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Tamil Nadu: Doubtful panacea

EducationWorld May 13 | Education News EducationWorld

A decision taken by the J. Jayalalithaa-led All India Anna Dravida Munnetra Kazhagam (AIADMK) party last November to nationalise the crisis-ridden 84-year-old Annamalai University (AU, estb. 1929), Chidambaram (213 km from Chennai) — arguably India’s most famous teacher certification university for liberally dispensing B.Ed degrees under its distance learning programmes — was warmly welcomed by its 3,896 faculty and 9,434 non-teaching staff. But the varsity’s takeover by the state government for alleged misappropriation of funds and academic malpractices is still generating heated debates in this southern seaboard state which prides itself on its academic accomplishments.  

For AU’s faculty and employees who have been demanding that the government revoke the special powers and privileges enjoyed by heirs of the university’s founder Rajah Annamalai Chettiar, this is a welcome and overdue denouement. But AU’s 30,000 students enrolled in its arts, science, engineering, education and medical programmes and another 450,000 who have signed up for its distance education programmes, are doubtful whether nationalisation will help raise poor quality of teaching and falling academic standards.

Following a special audit conducted by a state government team in mid-December which exposed huge misappropriation of funds, rampant violation of UGC norms and other malpractices by the AU management, the state government suspended vice chancellor M. Ramanathan and appointed IAS officer Shiv Das Meena as AU administrator for a period of one year or “until the need for the post ceased”. 

Moreover, to annul the special powers vested in the pro-chancellor M.A.M. Ramasamy, heir of the AU founder, on April 14, the state government introduced a Bill in the assembly to repeal the Annamalai University Act, 1928. Under the Act, the descendants of founder Rajah Annamalai Chettiar (who donated 200 acres of land and Rs.20 lakh to establish the university in 1929), were entitled to the post of AU pro-chancellor in perpetuity. Under a new Annamalai University Bill, 2013, the state’s higher education minister will serve as ex-officio AU pro-chancellor and will manage the university and all its properties. Under the 1928 Act, the vice chancellor was selected by the state’s governor, also ex-officio chancellor, from three names recommended by the pro-chancellor. But after the new Bill is passed, the governor/chancellor will appoint the vice chancellor from a panel of three names to be recommended by a search committee.

Although the AU faculty and staff have welcomed the government takeover as a lesser evil, the massive deficit of Rs.272 crore run up by the Chettiar family, as revealed by the government audit report and a recurring financial burden of nearly Rs.22.69 crore per year because of salary raises in the period 2009-11 as well as unpaid provident and contributory pension funds, has raised fears of the financial viability of the newly nationalised varsity.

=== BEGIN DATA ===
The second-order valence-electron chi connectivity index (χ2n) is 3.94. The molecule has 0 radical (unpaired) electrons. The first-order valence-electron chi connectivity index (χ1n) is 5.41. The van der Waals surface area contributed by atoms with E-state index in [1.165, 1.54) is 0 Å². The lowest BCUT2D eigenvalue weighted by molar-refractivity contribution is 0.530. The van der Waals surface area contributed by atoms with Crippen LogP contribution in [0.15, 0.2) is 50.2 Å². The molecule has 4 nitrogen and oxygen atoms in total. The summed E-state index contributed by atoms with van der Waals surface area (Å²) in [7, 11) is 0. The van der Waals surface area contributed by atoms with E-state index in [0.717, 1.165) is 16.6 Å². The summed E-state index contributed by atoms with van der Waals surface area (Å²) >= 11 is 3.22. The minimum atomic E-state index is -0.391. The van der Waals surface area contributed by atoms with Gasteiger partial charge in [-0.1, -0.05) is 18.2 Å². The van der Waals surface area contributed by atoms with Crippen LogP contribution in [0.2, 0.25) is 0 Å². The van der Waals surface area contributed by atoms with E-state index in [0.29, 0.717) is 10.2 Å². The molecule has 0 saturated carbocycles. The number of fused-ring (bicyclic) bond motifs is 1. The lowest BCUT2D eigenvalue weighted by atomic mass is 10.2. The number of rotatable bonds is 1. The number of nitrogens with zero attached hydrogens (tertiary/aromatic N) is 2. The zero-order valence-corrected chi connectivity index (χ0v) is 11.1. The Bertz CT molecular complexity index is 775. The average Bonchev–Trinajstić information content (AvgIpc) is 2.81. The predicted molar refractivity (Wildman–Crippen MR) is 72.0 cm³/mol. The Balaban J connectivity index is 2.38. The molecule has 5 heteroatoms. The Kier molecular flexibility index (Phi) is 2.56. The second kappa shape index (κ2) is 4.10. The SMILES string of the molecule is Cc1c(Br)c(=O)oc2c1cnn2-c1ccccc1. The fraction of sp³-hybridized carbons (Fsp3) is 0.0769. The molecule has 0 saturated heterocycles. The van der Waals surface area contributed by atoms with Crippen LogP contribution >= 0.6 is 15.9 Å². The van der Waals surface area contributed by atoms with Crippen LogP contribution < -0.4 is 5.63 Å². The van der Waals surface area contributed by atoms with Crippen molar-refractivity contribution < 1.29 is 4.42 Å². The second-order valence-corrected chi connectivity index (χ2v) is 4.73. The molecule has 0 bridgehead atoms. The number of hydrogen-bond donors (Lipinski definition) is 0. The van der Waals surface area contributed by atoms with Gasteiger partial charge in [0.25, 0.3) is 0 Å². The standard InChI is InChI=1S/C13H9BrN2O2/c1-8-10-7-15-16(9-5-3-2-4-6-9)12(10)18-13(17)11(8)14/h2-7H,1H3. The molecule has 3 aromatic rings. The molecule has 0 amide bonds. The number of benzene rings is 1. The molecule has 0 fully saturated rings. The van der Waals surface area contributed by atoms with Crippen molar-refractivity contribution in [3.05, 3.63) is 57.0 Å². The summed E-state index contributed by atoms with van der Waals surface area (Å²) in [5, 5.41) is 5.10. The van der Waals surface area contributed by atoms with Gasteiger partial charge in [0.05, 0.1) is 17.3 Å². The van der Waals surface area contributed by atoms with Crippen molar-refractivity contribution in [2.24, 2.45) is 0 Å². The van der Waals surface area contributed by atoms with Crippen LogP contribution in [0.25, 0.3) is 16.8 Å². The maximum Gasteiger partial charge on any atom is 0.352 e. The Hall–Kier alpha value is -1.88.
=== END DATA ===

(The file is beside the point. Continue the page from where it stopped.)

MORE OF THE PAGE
“The problems the university faces today are largely due to overstaffing, transfer of university funds for other purposes, misuse of powers by the AU management and insufficient administrative control. The government has to ensure transparency in administration, reduce unnecessary expenditure, increase intake of distance education students, start evening college and raise the tuition fees for self-financing medical and engineering courses. If the state government accepts our suggestions, AU can be given a fresh new start,” says K. Mathialagan, joint convener of the Joint Action Council (JAC) of employee unions.

However, this optimism is not shared by informed educationists who have witnessed the continuous decline of government managed higher education institutions in the state. “Tamil Nadu’s state-run universities can hardly be described as models of good administration. Excessive political interference in academic and administrative affairs and rampant corruption in admission, faculty appointments and conduct of examinations, are routine. There is a nexus between academics and politicians in the selection of vice chancellors which is influenced by political connections and money power. I don’t expect a better deal for students and do expect a heavier burden on taxpayers,” says D. Victor, former director of collegiate education and currently director of the Academy for Quality and Excellence in Higher Education, Chennai.

Meanwhile AU’s almost half a million students are anxiously watching whether academic standards will go from bad to worse, or improve under the new dispensation. 

Hemalatha Raghupathi (Chennai)

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